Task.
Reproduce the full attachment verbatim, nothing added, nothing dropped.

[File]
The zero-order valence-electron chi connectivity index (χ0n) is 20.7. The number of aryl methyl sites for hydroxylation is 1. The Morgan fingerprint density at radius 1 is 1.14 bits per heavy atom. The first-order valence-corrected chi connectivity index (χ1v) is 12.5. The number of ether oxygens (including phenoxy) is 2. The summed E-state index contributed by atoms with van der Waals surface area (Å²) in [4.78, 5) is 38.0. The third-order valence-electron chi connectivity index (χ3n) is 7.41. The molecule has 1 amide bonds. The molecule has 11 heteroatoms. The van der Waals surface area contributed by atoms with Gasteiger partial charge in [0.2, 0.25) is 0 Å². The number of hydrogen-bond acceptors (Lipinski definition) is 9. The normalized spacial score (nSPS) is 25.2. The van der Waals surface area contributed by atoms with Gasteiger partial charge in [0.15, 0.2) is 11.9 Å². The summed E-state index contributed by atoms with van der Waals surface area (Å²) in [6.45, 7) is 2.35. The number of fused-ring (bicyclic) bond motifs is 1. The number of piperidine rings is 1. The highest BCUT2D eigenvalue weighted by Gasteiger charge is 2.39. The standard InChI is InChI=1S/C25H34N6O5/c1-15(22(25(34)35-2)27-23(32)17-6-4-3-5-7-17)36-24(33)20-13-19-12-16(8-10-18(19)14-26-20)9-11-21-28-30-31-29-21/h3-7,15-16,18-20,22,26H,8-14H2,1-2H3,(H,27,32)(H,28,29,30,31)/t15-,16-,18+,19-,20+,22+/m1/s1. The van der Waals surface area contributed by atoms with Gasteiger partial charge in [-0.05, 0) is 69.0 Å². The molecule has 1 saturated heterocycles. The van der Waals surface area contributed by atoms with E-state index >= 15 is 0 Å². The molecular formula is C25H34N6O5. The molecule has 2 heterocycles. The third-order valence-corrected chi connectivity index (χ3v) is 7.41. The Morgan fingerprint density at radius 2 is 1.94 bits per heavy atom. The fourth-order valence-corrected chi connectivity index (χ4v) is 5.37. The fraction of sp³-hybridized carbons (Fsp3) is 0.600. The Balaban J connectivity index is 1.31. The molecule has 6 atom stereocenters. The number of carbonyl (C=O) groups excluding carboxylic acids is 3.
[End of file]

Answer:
The zero-order valence-electron chi connectivity index (χ0n) is 20.7. The number of aryl methyl sites for hydroxylation is 1. The Morgan fingerprint density at radius 1 is 1.14 bits per heavy atom. The first-order valence-corrected chi connectivity index (χ1v) is 12.5. The number of ether oxygens (including phenoxy) is 2. The summed E-state index contributed by atoms with van der Waals surface area (Å²) in [4.78, 5) is 38.0. The third-order valence-electron chi connectivity index (χ3n) is 7.41. The molecule has 1 amide bonds. The molecule has 11 heteroatoms. The van der Waals surface area contributed by atoms with Gasteiger partial charge in [0.2, 0.25) is 0 Å². The number of hydrogen-bond acceptors (Lipinski definition) is 9. The normalized spacial score (nSPS) is 25.2. The van der Waals surface area contributed by atoms with Gasteiger partial charge in [0.15, 0.2) is 11.9 Å². The summed E-state index contributed by atoms with van der Waals surface area (Å²) in [6.45, 7) is 2.35. The number of fused-ring (bicyclic) bond motifs is 1. The number of piperidine rings is 1. The highest BCUT2D eigenvalue weighted by Gasteiger charge is 2.39. The standard InChI is InChI=1S/C25H34N6O5/c1-15(22(25(34)35-2)27-23(32)17-6-4-3-5-7-17)36-24(33)20-13-19-12-16(8-10-18(19)14-26-20)9-11-21-28-30-31-29-21/h3-7,15-16,18-20,22,26H,8-14H2,1-2H3,(H,27,32)(H,28,29,30,31)/t15-,16-,18+,19-,20+,22+/m1/s1. The van der Waals surface area contributed by atoms with Gasteiger partial charge in [-0.05, 0) is 69.0 Å². The molecule has 1 saturated heterocycles. The van der Waals surface area contributed by atoms with E-state index >= 15 is 0 Å². The molecular formula is C25H34N6O5. The molecule has 2 heterocycles. The third-order valence-corrected chi connectivity index (χ3v) is 7.41. The Morgan fingerprint density at radius 2 is 1.94 bits per heavy atom. The fourth-order valence-corrected chi connectivity index (χ4v) is 5.37. The fraction of sp³-hybridized carbons (Fsp3) is 0.600. The Balaban J connectivity index is 1.31. The molecule has 6 atom stereocenters. The number of carbonyl (C=O) groups excluding carboxylic acids is 3.